Clay sculpture – not to be confused with Stucco – is a style of carving unique to China, particularly to the caves dwellings and temples in Shanxi province (Sangxi) in the north.
The style was first adopted in the Northern Wei (534-550 AD) and Northern Qi (550-577 AD) Dynasties and its popularity carried over into the Sui (581-618) and Tang (618-907) Dynasties. It reached its peak during the Song Dynasty (960-1279), and flowed onwards into the Yuan, Ming & Qing Dynasties.
The sculptures offered here are from the Ming Dynasty, but due to the nature of them being temple sculptures they have been conserved over the centuries.
Pictured: Our main work, the monumental Guanyin (lot 55) dates to the Song Dynasty 960-1279. Bid or see more on Invaluable.
The unique characteristic of this sculpture is that it is made in situ and rarely moved from its original location. Shanxi province contains intriguing underground buildings, similar to those in Coober Pedy in New South Wales. These dwellings were dug into the cliffs or accessible underground areas, containing living quarters and temples, where precious family treasures were safely held from the outside world.
During the Cultural Revolution in China, most temples doors were walled-over, leaving only a small peep-hole so that families could view the temple protected within. It is due to this protection that many clay sculptures are found in the temples from this region.
Working in situ with clay allows fine detail of facial features and postures to be sculpted, giving the sculptures soft, like-life qualities that can be more difficult to achieve in hard materials. In painted clay, the combination of the individual artistry of the sculpture and artistry of the paint-work over the work, gives this art form its unique features.
Unlike traditional clays, these sculptures do not have the protective coat offered by a glaze, nor the hardness that results from firing and so they are artworks for use and display indoors. As such, they were treasured objects, kept in protected conditions in people’s homes, temples or tombs and have lasted many hundreds of years.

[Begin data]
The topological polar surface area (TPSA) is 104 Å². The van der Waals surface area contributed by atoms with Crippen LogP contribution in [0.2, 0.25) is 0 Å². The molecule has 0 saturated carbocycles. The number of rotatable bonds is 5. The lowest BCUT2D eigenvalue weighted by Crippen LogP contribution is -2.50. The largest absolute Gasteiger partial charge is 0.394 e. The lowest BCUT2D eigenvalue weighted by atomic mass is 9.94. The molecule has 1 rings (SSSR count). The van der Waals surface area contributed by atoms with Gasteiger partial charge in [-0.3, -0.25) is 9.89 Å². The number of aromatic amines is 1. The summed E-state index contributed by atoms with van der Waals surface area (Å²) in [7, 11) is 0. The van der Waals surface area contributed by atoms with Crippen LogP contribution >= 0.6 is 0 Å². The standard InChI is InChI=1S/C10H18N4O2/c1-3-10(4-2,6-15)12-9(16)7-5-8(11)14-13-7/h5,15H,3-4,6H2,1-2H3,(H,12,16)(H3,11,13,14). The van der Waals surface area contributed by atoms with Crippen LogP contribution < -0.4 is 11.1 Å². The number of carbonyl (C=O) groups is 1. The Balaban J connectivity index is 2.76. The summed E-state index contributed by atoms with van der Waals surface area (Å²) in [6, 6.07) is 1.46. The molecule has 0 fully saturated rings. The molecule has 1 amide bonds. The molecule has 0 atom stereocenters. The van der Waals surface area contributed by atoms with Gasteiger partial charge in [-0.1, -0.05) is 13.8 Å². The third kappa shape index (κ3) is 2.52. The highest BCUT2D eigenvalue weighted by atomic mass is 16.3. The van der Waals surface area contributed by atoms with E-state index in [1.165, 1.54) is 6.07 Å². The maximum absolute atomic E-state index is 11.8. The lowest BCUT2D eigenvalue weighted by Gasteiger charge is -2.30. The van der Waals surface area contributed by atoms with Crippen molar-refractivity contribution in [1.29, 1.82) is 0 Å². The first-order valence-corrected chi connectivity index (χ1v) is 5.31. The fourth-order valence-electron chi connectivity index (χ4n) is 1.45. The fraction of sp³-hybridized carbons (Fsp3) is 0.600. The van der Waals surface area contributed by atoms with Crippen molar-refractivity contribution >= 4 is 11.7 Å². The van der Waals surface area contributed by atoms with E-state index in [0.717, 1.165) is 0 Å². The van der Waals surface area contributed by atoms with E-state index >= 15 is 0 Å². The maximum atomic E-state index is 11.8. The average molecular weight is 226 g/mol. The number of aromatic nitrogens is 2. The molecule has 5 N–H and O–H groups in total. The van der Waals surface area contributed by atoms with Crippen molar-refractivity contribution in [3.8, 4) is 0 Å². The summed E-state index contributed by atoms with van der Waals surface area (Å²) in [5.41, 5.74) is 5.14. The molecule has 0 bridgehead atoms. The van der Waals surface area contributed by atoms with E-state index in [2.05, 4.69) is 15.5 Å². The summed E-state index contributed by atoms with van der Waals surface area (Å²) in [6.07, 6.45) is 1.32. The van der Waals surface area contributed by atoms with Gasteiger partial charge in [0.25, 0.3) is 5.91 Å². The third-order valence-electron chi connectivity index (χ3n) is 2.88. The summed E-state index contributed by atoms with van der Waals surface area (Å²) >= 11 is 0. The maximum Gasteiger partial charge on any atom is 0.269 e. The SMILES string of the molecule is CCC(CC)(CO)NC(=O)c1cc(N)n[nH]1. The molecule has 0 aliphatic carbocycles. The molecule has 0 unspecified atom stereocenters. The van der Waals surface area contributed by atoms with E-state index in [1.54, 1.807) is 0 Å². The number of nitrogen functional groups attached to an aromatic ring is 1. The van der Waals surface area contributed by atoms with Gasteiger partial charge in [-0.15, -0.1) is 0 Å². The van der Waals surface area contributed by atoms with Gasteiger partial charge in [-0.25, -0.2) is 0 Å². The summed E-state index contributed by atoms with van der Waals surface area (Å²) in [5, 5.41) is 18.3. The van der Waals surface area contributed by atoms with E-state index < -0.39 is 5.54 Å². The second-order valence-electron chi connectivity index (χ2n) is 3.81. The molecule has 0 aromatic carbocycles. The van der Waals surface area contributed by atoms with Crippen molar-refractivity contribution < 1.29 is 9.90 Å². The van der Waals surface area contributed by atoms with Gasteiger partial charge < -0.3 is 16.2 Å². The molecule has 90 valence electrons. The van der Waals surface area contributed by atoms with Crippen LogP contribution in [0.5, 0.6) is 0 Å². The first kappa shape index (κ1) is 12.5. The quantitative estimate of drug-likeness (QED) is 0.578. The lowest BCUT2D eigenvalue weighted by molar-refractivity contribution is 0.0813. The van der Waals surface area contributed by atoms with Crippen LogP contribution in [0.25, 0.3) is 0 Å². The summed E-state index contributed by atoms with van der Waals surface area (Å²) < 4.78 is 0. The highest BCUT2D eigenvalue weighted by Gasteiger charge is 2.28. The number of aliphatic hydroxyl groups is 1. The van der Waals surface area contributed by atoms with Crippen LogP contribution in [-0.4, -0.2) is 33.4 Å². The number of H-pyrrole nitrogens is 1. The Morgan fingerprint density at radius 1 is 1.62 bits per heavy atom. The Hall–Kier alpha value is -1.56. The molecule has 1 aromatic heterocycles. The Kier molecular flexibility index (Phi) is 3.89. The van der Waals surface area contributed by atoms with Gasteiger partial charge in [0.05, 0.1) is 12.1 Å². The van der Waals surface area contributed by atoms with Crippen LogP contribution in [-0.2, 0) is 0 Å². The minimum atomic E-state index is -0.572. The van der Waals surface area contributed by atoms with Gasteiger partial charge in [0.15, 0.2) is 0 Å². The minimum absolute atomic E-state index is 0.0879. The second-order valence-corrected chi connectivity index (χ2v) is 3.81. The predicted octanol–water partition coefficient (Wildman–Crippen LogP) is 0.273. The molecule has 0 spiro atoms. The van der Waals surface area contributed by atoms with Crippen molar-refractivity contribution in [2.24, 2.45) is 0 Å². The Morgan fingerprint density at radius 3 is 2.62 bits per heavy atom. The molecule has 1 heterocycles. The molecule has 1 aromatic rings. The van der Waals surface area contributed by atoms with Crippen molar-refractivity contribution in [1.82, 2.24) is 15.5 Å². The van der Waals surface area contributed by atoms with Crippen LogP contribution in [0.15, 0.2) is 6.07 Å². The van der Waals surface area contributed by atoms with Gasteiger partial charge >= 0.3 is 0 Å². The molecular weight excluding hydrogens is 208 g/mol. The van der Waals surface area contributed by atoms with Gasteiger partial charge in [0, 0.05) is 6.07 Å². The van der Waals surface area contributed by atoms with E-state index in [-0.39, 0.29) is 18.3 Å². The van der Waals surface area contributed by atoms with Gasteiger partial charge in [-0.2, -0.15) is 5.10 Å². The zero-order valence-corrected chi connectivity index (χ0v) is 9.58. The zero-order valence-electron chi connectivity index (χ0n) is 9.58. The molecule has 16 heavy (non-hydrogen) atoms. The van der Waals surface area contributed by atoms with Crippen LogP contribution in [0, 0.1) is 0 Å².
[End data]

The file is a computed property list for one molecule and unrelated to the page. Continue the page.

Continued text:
The skill of the Chinese sculptors is revealed in the temple sculptures of Donghuang and Jin Temples (both from the Song Dynasty) and the Chongqing, Farxing and Shuangling Temples. These temples display large and small painted clay art, displaying a combination of realistic and mythical carvings.
Clay sculpting is a layered process. It begins with a wooden framework, which is essentially the skeleton of the work. To this is added three layers of a clay, each containing various additional materials:
Clay layer 1 contains straw and mud mixed with 40-50% sand, the sand helping to reduce shrinkage.
Clay layer 2 contains hemp, or jute, and the same proportion of sand.
Clay layer 3, the final, is clay mixed with raw cotton, again combined with the sand.
Then the sculpture is left to dry. Any cracks are repaired with the layer three mix of clay to ensure a consistent patina. This process continues until the sculpture is totally dry and perfect. Once dry, a very fine cotton paper layer is applied with glue to the whole surface.
Finally, a smooth powder of ground mother-of-pearl is brushed on to the carving to give a fine shiny shell-like finish.
To complete the sculpture, the artist applies the paint to add details such as facial features or apparel, giving the carving its life-like characteristics over the soft skin-like surface. It is this final painting step that creates the visual appeal; the beauty of each sculpture being determined by the artistry of the painter.